By now, most of us have seen images of desktop 3D-printers extruding and sculpting a small object. However, at Materflow, 3D printing happens on a different scale. In their 300-square-metre work space, the huge 3D-printers can mass-produce objects at a steady rate.

Mark Poutanen, one of the founders of Materflow, has been intrigued by computers and technology since he was a toddler. He studied media technology at Lahti University of Applied Sciences, and there he was introduced to 3D graphics and 3D printing. He and his fellow students saw the opportunity in 3D printing, and they started the company in 2013.

Today, Poutanen is the CEO and co-owner of the company. “Our customers are both small and medium-sized companies, as well as large production factories and shipyards,” he says. A regular consumer can have seen 3D-printed products, for example, at dentists’ or on a shelf in a furniture shop. IKEA, for example, recently launched its first ever mass-produced 3D-printed product, the hand-shaped OMEDELBAR wall decoration.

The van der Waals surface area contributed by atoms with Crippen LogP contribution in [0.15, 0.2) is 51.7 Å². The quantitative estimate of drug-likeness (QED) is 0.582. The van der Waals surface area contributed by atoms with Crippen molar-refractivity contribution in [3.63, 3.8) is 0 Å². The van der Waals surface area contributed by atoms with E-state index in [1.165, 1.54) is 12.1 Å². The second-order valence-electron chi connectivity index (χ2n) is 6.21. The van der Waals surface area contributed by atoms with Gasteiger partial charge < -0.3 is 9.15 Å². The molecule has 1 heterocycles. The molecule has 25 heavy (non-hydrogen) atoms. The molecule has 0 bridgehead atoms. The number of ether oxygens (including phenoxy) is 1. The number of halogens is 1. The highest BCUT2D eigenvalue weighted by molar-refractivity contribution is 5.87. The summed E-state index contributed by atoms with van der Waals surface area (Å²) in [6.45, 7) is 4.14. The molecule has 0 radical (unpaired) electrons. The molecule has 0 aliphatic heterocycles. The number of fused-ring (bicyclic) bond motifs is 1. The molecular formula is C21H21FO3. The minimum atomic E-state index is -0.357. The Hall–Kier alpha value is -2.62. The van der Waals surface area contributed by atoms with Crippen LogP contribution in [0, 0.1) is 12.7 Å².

Materflow: 3D printing is changing manufacturing

Theatre mask, aluminium.

“We offer new manufacturing choices for companies in many industries; localised printing on demand helps to minimise stock and the risk of unsold products,” explains Poutanen. “Cost-efficiency is also key, and we try to maximise the number of products printed simultaneously”. It is also possible to print one-off objects, like spare parts, for example, for industrial machines. “With on-demand spare-part printing, the customer can shorten the maintenance period and get the machines back up and running more quickly.”

Materflow: 3D printing is changing manufacturing

3D printing of plastic.

Materflow is also participating in research projects with Aalto University and the VTT Technical Research Centre of Finland. In the past decades, the materials used for printing have changed considerably. “Plastics and nylons specifically designed for 3D printing are suitable for many objects, but we can also print metals such as stainless steel, or even superalloys like cobalt-chrome,” says Poutanen.

The company’s future looks very bright indeed. They have landed big business deals and plan to make large-scale investments in machinery to upscale the production. “The goal is to increase our production capacity tenfold with these new investments, and we are currently looking for new investors,” says Poutanen. This will certainly give Materflow a real boost for the future.

Materflow: 3D printing is changing manufacturing



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